Image by sh ahn from Pixabay

Did you know that the Beijing 2022 Olympic Games aren’t the first to have the objective of powering the games with 100% renewable energy?

The Tokyo Games, which were scheduled to take place in July 2020 (and are said to be taking place in July 2021) released plans conveying the commitment of the Tokyo2020 organising committee to the ‘3Rs’ – reduce, reuse and recycle.

The plans included using 100% renewable energy at the various Olympic venues, hydrogen use across the electric vehicle fleet and reducing CO2 emissions.

These plans for Tokyo were initially put in place in 2012 and show a trend that recognises such large events need to be run as sustainably as possible. This was seen in Italy in 2015 during the World Fair and in 2010, when the Vancouver Winter Olympics became the first event to constantly monitor energy usage and encourage energy efficiency across the event venues.

Have you read?
Beijing to power 2022 Olympic games with 100% green energy

But it’s not just about sustainable energy usage – it’s also about how technology is being used to ensure the quality of the energy supply throughout the duration of these large international events. 

For the Sochi Winter Games in 2014, Russia built “49 major energy projects, according to Energy Minister Alexander Novak, increasing capacity to generate electricity in the Sochi region by 800 per cent,” reports the National Geographic.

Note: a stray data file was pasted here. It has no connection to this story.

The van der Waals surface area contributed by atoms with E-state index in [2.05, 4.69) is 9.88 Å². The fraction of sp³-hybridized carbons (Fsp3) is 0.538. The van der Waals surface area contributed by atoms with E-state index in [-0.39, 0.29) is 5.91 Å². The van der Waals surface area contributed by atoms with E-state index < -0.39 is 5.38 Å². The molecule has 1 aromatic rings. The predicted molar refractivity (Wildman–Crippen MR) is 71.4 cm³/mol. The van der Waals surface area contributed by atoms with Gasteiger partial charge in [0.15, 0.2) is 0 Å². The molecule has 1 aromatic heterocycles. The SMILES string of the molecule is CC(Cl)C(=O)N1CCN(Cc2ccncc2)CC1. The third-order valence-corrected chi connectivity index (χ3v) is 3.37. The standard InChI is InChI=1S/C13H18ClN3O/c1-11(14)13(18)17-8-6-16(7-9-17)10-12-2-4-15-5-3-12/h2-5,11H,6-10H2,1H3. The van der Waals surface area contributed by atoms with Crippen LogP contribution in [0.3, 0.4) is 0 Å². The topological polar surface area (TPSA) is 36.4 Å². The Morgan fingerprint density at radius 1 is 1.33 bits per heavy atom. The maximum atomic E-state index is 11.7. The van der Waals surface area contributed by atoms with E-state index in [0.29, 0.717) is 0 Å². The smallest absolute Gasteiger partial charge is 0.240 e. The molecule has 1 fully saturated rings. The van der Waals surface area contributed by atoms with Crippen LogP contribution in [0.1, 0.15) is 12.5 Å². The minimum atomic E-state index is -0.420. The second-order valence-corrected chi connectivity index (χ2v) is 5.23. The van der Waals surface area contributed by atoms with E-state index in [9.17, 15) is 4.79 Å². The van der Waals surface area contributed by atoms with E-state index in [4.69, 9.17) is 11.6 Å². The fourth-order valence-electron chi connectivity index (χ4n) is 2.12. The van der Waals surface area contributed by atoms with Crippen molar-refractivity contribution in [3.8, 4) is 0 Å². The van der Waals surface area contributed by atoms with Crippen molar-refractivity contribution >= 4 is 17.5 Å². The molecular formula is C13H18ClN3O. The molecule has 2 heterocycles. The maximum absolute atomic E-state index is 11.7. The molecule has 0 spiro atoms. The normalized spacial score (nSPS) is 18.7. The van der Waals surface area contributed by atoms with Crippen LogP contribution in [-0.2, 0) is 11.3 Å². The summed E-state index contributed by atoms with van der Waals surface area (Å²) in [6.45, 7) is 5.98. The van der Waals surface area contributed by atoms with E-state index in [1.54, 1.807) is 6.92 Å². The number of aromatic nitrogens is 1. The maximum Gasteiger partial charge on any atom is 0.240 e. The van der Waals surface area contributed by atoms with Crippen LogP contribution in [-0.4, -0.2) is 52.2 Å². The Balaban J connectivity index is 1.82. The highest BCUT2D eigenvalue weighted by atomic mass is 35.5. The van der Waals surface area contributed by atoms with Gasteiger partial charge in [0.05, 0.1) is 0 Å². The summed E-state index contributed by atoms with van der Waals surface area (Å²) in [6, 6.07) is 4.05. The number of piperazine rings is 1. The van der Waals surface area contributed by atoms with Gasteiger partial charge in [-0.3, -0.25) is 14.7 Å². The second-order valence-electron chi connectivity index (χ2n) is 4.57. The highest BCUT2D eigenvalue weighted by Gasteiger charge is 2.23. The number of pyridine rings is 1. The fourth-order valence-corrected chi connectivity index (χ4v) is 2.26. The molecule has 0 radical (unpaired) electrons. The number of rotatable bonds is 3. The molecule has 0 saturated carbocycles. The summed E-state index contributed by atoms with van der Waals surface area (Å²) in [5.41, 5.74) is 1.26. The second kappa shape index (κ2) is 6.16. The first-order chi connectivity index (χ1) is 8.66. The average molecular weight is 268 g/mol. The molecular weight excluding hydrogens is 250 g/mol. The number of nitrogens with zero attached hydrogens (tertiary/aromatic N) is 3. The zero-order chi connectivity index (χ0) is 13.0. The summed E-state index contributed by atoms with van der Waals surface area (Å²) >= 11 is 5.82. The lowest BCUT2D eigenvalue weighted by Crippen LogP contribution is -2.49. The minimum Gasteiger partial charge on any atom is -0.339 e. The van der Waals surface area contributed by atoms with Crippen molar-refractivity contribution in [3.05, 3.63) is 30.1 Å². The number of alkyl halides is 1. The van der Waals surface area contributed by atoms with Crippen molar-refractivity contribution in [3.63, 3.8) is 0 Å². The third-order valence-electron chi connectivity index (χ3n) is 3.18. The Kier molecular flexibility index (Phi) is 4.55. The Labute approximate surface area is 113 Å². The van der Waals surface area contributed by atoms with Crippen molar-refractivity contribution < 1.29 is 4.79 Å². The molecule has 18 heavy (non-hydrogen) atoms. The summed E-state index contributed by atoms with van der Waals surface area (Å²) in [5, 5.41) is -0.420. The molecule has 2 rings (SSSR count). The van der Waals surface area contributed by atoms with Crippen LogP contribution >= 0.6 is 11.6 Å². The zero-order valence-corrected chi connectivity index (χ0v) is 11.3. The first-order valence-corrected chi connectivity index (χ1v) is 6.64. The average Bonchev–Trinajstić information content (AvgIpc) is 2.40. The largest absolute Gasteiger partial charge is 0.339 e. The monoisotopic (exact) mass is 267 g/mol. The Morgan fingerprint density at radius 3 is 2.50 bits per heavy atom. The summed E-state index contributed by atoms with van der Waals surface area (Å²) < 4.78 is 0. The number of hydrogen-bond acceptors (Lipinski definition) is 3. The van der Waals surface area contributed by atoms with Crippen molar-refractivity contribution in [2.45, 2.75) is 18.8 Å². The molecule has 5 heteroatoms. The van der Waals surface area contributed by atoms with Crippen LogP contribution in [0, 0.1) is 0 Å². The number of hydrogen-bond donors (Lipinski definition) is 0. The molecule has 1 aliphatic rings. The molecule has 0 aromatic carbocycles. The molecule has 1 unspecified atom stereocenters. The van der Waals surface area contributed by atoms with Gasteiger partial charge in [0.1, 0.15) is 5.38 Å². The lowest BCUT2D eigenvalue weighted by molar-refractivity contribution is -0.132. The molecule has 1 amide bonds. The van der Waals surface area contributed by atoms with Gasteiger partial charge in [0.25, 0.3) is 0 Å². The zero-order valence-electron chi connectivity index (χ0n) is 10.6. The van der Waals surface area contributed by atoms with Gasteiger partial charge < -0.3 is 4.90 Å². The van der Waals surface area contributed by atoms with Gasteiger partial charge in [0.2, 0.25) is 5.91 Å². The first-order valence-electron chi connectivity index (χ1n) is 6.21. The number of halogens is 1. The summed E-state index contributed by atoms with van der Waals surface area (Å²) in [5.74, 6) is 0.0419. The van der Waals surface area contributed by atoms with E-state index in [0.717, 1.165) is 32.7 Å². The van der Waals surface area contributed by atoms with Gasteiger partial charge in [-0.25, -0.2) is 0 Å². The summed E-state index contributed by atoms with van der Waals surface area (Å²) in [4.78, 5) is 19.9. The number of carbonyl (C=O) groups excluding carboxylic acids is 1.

Russian energy giant Gazprom, which built one of the energy plants, namely the Adler plant and the pipeline, said Adler is the largest power plant ever constructed specifically for a sporting event.

During the 2012 summer Olympics in London on the other hand, 260MW of power was provided by Aggreko via 500 generator sets, 1500 km of cable and 4500 distribution panels – across 54 venues. It was the biggest deployment of temporary power for a single sporting event ever in the UK.

I won’t get into a discussion of the costs vs the benefits of hosting an Olympic Games, nor the environmental impact and economic burden many cities incur in order to host the games.

However, I wanted to ask what your thoughts are on the ever-increasing energy needs of such large events. Would this effort be better served to provide necessary services to citizens, or does the impetus to spend on infrastructure for the games delivery benefit for citizens that may otherwise have remain un-served?

When the amount of infrastructure that needs to be provided to keep the lights on exceeds that of a medium-sized town – do we need to reconsider priorities?

During the 2016 Olympics, power was provided to Rio from UTE Baixada Fluminense (installed capacity of 530 MW) along with gas turbines with 3,722 MW installed capacity – enough power to supply a city of 6.3 million inhabitants, like Rio de Janeiro.

In Beijing, Chinese utilities have signed agreements with Olympic venues to deploy renewable energy and other electrification projects. Some three renewable energy projects are underway including a 10GW wind power initiative, large-scale photovoltaic power bases, and high-temperature solar thermal power projects.

If you were running the Olympics, what would you do differently when it comes to the provision of power?

As always, we’d love to hear what you think. Share your thoughts with us via editorial@smart-energy.com or comment on our Linkedin post.

Have a week of Olympic proportions!

Until next time,
Claire